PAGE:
Ferneyhough: La terre est un homme / Brabbins, Weeks, BBC Symphony Orchestra
Ferneyhough is widely recognized as one of today’s foremost living composers. Since the mid-1970s, when he first gained widespread international recognition, his music has earned him a reputation as one of the most influential creative personalities and significant musical thinkers on the contemporary scene. The monolithic La Terre est un Homme, with its 4-foot-tall score and written for an orchestra of eighty-eight, each of whom at times becomes a soloist with their own individual stave, caused a scandal at its 1979 premiere and has scarcely been heard since. The title comes from a painting from 1942 by Roberto Matta, which reminded Ferneyhough of a dream he had experienced: “I dreamt of a strange and alien planet traversed by a pitilessly hot sun. It was basically a desert landscape. The remarkable thing was, I seemed to be seeing every single grain of sand separately, not only in its spatial dimensions but also – somehow – in its individual weight. ...” The second giant orchestral work on this album is Plötzlichkeit which includes three female singers, whose vocalise blends with the orchestra like a modern-day Debussy’s Sirènes. The BBC Symphony Orchestra under conductor Martyn Brabbin's direction throw themselves fearlessly into this demanding and densely notated music. Brian Ferneyhough was just 26 when he composed Missa Brevis. Written for 12 voices and divided into three four-part choirs, it is superbly performed on this album by EXAUDI. The most recent work is Liber Scintillarum, commissioned by ensemble recherche and premiered at Darmstadt in 2012.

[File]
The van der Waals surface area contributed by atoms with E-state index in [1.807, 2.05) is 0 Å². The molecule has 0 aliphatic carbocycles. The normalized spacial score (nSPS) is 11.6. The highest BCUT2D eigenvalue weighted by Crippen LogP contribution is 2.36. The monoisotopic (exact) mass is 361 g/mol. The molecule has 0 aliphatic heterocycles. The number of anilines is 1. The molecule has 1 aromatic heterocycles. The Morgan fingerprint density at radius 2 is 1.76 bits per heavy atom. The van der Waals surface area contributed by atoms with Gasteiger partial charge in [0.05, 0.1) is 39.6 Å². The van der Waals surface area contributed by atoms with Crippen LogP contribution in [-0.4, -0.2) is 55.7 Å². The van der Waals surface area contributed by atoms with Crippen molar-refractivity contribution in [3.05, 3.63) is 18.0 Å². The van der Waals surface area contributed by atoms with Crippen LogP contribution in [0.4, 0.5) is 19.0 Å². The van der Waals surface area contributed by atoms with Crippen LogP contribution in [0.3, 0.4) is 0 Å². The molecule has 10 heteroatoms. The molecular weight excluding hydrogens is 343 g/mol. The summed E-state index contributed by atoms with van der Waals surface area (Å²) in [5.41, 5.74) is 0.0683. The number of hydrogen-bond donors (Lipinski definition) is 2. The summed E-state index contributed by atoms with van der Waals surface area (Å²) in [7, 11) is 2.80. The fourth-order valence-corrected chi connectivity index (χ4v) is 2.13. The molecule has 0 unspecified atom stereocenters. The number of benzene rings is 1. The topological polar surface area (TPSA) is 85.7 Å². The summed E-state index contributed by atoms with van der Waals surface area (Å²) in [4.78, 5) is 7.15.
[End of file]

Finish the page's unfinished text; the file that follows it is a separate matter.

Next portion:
Catalog Number: NMCD231
Label: NMC Recordings
Composer: Brian Ferneyhough
Conductor: James Weeks, Martyn Brabbins
Orchestra/Ensemble: BBC Symphony Orchestra, Ensemble Recherche, Exaudi Vocal Ensemble
Performer: Cherith Millburn-Fryer, Jennifer Adams-Barbaro, Olivia Robinson